Terrorism analysts and Chinese authorities, however, have said that with more than 100,000 soldiers and police guarding Beijing and other Olympic co-host cities, terrorists were more likely to attack less-protected areas.

Meanwhile, a protest by disgruntled Beijing residents broke out yesterday close to Tiananmen Square, city officials said. The group were protesting the meager compensation they were given after being forcibly removed from their homes in the Qianmen district of the city, an official at the area’s relocation office said.

The official, who did not want to be named, said “there was some disruption and the street was blocked for some time.”

A Xinhua report said police broke up the protest after the group voiced “dissatisfaction with government compensation for demolition of their houses” to a group of foreign media organizations.

The report said police rushed to the site as the group, made up of three to five households, had caused a traffic jam towards the south end of Tiananmen Square.

Tiananmen is one of the most sensitive sites for Chinese authorities, as it was the scene of weeks of pro-democracy protests in 1989.

Many Beijing residents have been forced to move out of their homes in recent years, as the booming city clears many traditional residential areas such as Qianmen to make way for modern buildings.

Also See: HANCOCK'S GAME: In Beijing, don’t mention the c-word
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‘Taiwan Post’ sent into history

STAMPED OUT: The name of the state-run postal company was changed back to the original title Chunghwa Post, in a low-key ceremony in Taipei

By Shelley Shan
Tuesday, Aug 05, 2008, Page 3

Customers leave through the front door of a branch of the Chunghwa Post Co in Taipei yesterday. The state-run company resumed using its original name containing the word “Chinese,” which had been dropped by former president Chen Shui-bian’s government.


Former Directorate General of Posts director Hsu Chieh-kuei (許介圭) criticized former president Chen Shui-bian’s (陳水扁) administration yesterday for its name-change policy, calling it nothing more than political maneuvering.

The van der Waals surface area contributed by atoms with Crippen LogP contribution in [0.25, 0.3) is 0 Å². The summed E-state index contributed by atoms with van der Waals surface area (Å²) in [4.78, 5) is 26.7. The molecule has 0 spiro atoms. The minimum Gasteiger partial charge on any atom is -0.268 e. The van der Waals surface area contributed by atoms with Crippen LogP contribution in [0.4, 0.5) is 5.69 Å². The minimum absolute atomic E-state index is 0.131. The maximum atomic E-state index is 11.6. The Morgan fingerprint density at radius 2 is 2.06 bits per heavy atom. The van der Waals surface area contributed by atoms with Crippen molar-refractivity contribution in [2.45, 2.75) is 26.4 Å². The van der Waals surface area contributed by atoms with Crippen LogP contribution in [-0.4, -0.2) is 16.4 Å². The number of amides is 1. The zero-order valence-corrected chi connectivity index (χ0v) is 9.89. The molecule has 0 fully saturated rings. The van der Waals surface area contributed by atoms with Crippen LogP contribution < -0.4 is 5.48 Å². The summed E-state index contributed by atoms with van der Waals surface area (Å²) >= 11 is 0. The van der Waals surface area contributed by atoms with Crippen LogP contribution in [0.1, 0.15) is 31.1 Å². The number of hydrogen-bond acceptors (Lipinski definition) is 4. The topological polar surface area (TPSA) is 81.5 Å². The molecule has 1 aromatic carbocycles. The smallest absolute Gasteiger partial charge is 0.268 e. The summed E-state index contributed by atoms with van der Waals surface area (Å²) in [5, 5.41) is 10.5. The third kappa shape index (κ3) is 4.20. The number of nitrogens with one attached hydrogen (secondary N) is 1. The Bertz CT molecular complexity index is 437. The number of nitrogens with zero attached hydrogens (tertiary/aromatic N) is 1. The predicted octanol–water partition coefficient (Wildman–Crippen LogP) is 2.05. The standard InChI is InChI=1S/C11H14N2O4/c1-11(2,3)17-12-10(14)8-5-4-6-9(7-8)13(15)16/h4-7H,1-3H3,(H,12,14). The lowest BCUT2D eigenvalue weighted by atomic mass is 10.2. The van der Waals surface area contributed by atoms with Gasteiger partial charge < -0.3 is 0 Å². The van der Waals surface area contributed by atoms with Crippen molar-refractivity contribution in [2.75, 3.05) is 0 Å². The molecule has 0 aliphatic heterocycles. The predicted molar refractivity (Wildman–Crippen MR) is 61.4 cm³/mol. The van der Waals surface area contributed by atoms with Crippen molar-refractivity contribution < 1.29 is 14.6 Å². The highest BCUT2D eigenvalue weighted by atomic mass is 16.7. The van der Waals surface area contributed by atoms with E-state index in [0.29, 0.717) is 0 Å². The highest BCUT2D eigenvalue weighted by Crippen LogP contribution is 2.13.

“To a lot of postal workers, it [changing the name from Chunghwa Post to Taiwan Post] is a history that is too painful to recall,” he said.

Hsu made the comments during a ceremony held yesterday to mark the change of the postal company’s name back to Chunghwa Post.

Unlike last year, when the company hosted an hour-long inauguration ceremony attended by Chen and former premier Su Tseng-chang (蘇貞昌) to mark the change to Taiwan Post, yesterday’s ceremony lasted only 15 minutes and was attended only by company employees and retirees.

Minister of Transportation and Communications Mao Chi-kuo (毛治國) and other high-ranking ministry officials were not invited.

The ceremony ended with representatives of the Chunghwa Post Workers’ Union hailing a victory.

Tsai Liang-chuan (蔡兩全), the workers’ union chairman, said after the ceremony that the Control Yuan had launched an investigation into the name change.

“All those who were involved in making the decision and executing the policy — including Chen Shui-bian, former minister of communications and transportation Tsai Duei [蔡堆], former Chunghwa Post chairman Lai Chin-chyi (賴清祺) and current chairman Wu Min-yu (吳民佑) — must be held accountable for this wrong policy,” Tsai Liang-chuan said.